Last week, Facebook made a subtle tweak to its 10-year-old logo: The biggest change was the new logo’s use of a single-story “a”. Now, the social network has made yet another modification to its visual aesthetic–and this one is distinctly feminist.
The “friends” icon on Facebook has long featured a man’s silhouette slightly in front of that of a woman, one of her shoulders tucked behind his. The “groups” icon also positions the man in the front, flanked by a woman to his left and another man on his right. Facebook design manager Caitlin Winner’s updated icons, however, put the woman front and center.
In a blog post on Medium, Winner explains why she felt compelled to question Facebook’s design choices. “As a woman, educated at a women’s college, it was hard not to read into the symbolism of the current icon; the woman was quite literally in the shadow of the man, she was not in a position to lean in,” she writes.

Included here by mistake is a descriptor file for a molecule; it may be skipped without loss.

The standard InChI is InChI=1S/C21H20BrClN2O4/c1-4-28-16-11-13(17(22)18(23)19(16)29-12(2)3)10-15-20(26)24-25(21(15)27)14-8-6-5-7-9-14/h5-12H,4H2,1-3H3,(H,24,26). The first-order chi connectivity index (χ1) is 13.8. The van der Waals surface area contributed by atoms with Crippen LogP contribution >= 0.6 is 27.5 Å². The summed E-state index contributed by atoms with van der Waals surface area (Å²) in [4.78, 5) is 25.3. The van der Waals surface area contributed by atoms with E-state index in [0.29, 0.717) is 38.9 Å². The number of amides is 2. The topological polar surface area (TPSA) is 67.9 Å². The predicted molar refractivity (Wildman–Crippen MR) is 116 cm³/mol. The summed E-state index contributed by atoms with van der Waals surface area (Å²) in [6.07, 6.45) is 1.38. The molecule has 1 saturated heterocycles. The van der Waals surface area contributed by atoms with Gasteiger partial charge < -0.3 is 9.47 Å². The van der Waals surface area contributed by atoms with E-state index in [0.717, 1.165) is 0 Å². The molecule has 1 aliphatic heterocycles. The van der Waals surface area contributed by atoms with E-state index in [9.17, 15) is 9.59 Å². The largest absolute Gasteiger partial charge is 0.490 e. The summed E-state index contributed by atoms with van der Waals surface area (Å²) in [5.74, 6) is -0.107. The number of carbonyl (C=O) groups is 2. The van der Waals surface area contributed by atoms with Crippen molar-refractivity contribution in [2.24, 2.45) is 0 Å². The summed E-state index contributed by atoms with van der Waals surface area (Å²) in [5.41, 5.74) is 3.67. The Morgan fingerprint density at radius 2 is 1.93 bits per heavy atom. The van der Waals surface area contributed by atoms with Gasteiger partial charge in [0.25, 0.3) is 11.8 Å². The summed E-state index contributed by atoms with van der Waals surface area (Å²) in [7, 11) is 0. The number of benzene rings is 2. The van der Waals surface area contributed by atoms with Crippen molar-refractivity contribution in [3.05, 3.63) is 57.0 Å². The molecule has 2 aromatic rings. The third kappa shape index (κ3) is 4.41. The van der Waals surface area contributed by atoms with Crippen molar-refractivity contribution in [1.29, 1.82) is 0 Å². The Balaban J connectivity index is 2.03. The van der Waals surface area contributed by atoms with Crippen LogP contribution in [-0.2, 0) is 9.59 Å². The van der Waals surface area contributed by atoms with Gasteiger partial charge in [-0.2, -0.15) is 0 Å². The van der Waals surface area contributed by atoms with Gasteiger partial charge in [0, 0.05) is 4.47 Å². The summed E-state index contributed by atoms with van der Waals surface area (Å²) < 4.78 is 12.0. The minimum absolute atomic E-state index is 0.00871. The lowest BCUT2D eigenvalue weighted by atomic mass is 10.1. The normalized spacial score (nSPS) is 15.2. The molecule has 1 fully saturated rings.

In addition to making changes to their placement and shoulders, Winner also gave both the male and female silhouettes updated hairstyles, modernizing the woman’s “Darth Vader-like helmet” and smoothing out the man’s cowlick.
According to Winner, this isn’t the first time that a Facebook employee has struck out on their own to initiate symbolic change. A designer and engineer worked together last year to create new globe icons that didn’t focus only on the western hemisphere–better representing the many Facebook users in Europe, Asia, and Africa.
“As a result of this project, I’m on high alert for symbolism,” Winner writes in her post. “I try to question all icons, especially those that feel the most familiar.”
[via The Guardian]